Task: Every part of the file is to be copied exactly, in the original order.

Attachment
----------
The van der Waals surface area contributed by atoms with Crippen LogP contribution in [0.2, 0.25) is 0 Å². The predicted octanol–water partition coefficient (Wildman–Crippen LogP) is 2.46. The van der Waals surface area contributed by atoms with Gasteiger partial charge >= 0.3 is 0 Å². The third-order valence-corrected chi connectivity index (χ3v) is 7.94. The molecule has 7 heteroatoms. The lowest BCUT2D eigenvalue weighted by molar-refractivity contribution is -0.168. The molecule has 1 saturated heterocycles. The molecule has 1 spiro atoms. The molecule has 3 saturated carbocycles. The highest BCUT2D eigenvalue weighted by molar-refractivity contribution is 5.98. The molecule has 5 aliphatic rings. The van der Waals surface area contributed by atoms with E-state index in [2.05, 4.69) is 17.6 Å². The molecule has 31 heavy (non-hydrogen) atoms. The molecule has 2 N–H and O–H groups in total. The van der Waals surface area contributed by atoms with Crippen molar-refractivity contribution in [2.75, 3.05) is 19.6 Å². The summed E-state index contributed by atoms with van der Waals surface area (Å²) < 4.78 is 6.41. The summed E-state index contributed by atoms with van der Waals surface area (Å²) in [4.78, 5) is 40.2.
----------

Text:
The van der Waals surface area contributed by atoms with Crippen LogP contribution in [0.2, 0.25) is 0 Å². The predicted octanol–water partition coefficient (Wildman–Crippen LogP) is 2.46. The van der Waals surface area contributed by atoms with Gasteiger partial charge >= 0.3 is 0 Å². The third-order valence-corrected chi connectivity index (χ3v) is 7.94. The molecule has 7 heteroatoms. The lowest BCUT2D eigenvalue weighted by molar-refractivity contribution is -0.168. The molecule has 1 saturated heterocycles. The molecule has 1 spiro atoms. The molecule has 3 saturated carbocycles. The highest BCUT2D eigenvalue weighted by molar-refractivity contribution is 5.98. The molecule has 5 aliphatic rings. The van der Waals surface area contributed by atoms with E-state index in [2.05, 4.69) is 17.6 Å². The molecule has 31 heavy (non-hydrogen) atoms. The molecule has 2 N–H and O–H groups in total. The van der Waals surface area contributed by atoms with Crippen molar-refractivity contribution in [2.75, 3.05) is 19.6 Å². The summed E-state index contributed by atoms with van der Waals surface area (Å²) < 4.78 is 6.41. The summed E-state index contributed by atoms with van der Waals surface area (Å²) in [4.78, 5) is 40.2.